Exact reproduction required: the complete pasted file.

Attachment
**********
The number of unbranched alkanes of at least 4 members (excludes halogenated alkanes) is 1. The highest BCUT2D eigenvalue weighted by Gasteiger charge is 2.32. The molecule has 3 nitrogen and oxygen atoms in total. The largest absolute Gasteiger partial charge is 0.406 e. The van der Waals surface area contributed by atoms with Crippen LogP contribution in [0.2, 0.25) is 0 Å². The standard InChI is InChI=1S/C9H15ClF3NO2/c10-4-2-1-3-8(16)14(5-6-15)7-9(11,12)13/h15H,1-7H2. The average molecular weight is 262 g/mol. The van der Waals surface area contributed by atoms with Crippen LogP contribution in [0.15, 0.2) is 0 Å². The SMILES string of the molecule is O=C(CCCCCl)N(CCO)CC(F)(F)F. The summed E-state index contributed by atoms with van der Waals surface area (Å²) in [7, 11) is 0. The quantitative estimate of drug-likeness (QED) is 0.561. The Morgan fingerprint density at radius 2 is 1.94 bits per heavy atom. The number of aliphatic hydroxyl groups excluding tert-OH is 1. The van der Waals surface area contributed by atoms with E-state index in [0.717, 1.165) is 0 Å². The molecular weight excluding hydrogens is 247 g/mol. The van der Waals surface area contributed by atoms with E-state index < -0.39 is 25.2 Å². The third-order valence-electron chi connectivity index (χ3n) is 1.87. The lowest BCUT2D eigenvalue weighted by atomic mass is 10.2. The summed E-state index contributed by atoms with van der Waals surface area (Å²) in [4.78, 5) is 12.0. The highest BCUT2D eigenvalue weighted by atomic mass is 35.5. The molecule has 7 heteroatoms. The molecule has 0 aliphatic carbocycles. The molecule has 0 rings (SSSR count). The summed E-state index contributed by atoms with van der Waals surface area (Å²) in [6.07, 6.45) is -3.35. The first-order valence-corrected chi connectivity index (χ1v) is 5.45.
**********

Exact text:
The number of unbranched alkanes of at least 4 members (excludes halogenated alkanes) is 1. The highest BCUT2D eigenvalue weighted by Gasteiger charge is 2.32. The molecule has 3 nitrogen and oxygen atoms in total. The largest absolute Gasteiger partial charge is 0.406 e. The van der Waals surface area contributed by atoms with Crippen LogP contribution in [0.2, 0.25) is 0 Å². The standard InChI is InChI=1S/C9H15ClF3NO2/c10-4-2-1-3-8(16)14(5-6-15)7-9(11,12)13/h15H,1-7H2. The average molecular weight is 262 g/mol. The van der Waals surface area contributed by atoms with Crippen LogP contribution in [0.15, 0.2) is 0 Å². The SMILES string of the molecule is O=C(CCCCCl)N(CCO)CC(F)(F)F. The summed E-state index contributed by atoms with van der Waals surface area (Å²) in [7, 11) is 0. The quantitative estimate of drug-likeness (QED) is 0.561. The Morgan fingerprint density at radius 2 is 1.94 bits per heavy atom. The number of aliphatic hydroxyl groups excluding tert-OH is 1. The van der Waals surface area contributed by atoms with E-state index in [0.717, 1.165) is 0 Å². The molecular weight excluding hydrogens is 247 g/mol. The van der Waals surface area contributed by atoms with E-state index < -0.39 is 25.2 Å². The third-order valence-electron chi connectivity index (χ3n) is 1.87. The lowest BCUT2D eigenvalue weighted by atomic mass is 10.2. The summed E-state index contributed by atoms with van der Waals surface area (Å²) in [4.78, 5) is 12.0. The highest BCUT2D eigenvalue weighted by atomic mass is 35.5. The molecule has 7 heteroatoms. The molecule has 0 aliphatic carbocycles. The molecule has 0 rings (SSSR count). The summed E-state index contributed by atoms with van der Waals surface area (Å²) in [6.07, 6.45) is -3.35. The first-order valence-corrected chi connectivity index (χ1v) is 5.45.